Observational epidemiological evidence supports a linear and independent association between serum gamma-glutamyltransferase (GGT) concentrations and the risk of Alzheimer's disease (AD). However, the causality of this association has not been previously investigated. We sought to assess the causal nature of this association using a Mendelian randomization (MR) approach. Using inverse-variance weighted MR analysis, we assessed the association between GGT and AD using summary statistics for single nucleotide polymorphism (SNP)-AD associations obtained from the International Genomics of Alzheimer's Project of 17,008 individuals with AD and 37,154 controls. We used 26 SNPs significantly associated with GGT in a previous genome-wide association study on liver enzymes as instruments. Sensitivity analyses to account for potential genetic pleiotropy included MR-Egger and weighted median MR. The odds ratio of AD was 1.09 (95% confidence interval, 0.98 to 1.22; p = 0.10) per one standard deviation genetically elevated GGT based on all 26 SNPs. The results were similar in both MR-Egger and weighted median MR methods. Overall, our findings cannot confirm a strong causal effect of GGT on AD risk. Further MR investigations using individual-level data are warranted to confirm or rule out causality.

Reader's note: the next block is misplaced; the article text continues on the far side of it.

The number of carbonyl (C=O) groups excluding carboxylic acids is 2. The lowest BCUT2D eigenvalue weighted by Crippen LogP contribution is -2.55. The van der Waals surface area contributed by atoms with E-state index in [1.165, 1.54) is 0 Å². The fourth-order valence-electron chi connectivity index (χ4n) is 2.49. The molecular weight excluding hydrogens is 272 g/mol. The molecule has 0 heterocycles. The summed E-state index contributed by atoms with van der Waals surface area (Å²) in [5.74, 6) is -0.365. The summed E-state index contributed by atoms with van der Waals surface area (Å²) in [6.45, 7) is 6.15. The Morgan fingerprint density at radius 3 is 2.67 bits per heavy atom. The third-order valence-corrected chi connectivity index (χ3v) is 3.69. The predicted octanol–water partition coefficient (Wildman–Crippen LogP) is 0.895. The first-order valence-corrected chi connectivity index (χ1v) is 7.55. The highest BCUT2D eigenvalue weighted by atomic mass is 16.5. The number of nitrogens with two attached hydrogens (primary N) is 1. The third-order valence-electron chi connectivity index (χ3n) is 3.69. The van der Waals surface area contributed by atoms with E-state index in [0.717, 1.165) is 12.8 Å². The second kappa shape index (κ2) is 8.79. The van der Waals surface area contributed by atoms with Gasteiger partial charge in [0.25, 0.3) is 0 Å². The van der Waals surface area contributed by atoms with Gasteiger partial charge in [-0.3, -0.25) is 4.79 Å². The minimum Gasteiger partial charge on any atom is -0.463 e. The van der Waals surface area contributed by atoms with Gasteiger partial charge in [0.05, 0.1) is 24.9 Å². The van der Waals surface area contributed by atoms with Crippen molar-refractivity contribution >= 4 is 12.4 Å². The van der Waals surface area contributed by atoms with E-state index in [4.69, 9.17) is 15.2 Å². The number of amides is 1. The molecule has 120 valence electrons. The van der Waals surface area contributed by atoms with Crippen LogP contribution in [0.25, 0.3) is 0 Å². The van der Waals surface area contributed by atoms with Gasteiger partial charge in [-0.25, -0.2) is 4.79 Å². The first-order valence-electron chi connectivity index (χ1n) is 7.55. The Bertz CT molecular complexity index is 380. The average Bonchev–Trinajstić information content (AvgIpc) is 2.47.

- Alzheimer's disease
- Mendelian randomization